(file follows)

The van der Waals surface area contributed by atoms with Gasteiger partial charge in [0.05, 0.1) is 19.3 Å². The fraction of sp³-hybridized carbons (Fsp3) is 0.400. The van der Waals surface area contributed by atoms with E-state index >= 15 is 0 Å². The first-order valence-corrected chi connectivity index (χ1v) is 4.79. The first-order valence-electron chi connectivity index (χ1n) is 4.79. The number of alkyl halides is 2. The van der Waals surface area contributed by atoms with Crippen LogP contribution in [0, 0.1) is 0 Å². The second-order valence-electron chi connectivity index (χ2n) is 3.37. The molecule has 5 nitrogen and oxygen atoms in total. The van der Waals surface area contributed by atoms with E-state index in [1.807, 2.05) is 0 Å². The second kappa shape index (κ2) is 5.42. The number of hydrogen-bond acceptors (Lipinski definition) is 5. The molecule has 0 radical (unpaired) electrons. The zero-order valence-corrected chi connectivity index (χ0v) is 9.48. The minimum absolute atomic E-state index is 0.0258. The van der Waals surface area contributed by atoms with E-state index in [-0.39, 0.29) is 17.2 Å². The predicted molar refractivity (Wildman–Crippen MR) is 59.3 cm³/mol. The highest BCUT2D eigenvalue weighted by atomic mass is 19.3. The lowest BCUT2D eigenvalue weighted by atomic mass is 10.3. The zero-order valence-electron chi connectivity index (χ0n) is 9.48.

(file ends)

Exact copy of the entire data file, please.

The van der Waals surface area contributed by atoms with Gasteiger partial charge in [0.05, 0.1) is 19.3 Å². The fraction of sp³-hybridized carbons (Fsp3) is 0.400. The van der Waals surface area contributed by atoms with E-state index >= 15 is 0 Å². The first-order valence-corrected chi connectivity index (χ1v) is 4.79. The first-order valence-electron chi connectivity index (χ1n) is 4.79. The number of alkyl halides is 2. The van der Waals surface area contributed by atoms with Crippen LogP contribution in [0, 0.1) is 0 Å². The second-order valence-electron chi connectivity index (χ2n) is 3.37. The molecule has 5 nitrogen and oxygen atoms in total. The van der Waals surface area contributed by atoms with E-state index in [1.807, 2.05) is 0 Å². The second kappa shape index (κ2) is 5.42. The number of hydrogen-bond acceptors (Lipinski definition) is 5. The molecule has 0 radical (unpaired) electrons. The zero-order valence-corrected chi connectivity index (χ0v) is 9.48. The minimum absolute atomic E-state index is 0.0258. The van der Waals surface area contributed by atoms with E-state index in [-0.39, 0.29) is 17.2 Å². The predicted molar refractivity (Wildman–Crippen MR) is 59.3 cm³/mol. The highest BCUT2D eigenvalue weighted by atomic mass is 19.3. The lowest BCUT2D eigenvalue weighted by atomic mass is 10.3. The zero-order valence-electron chi connectivity index (χ0n) is 9.48.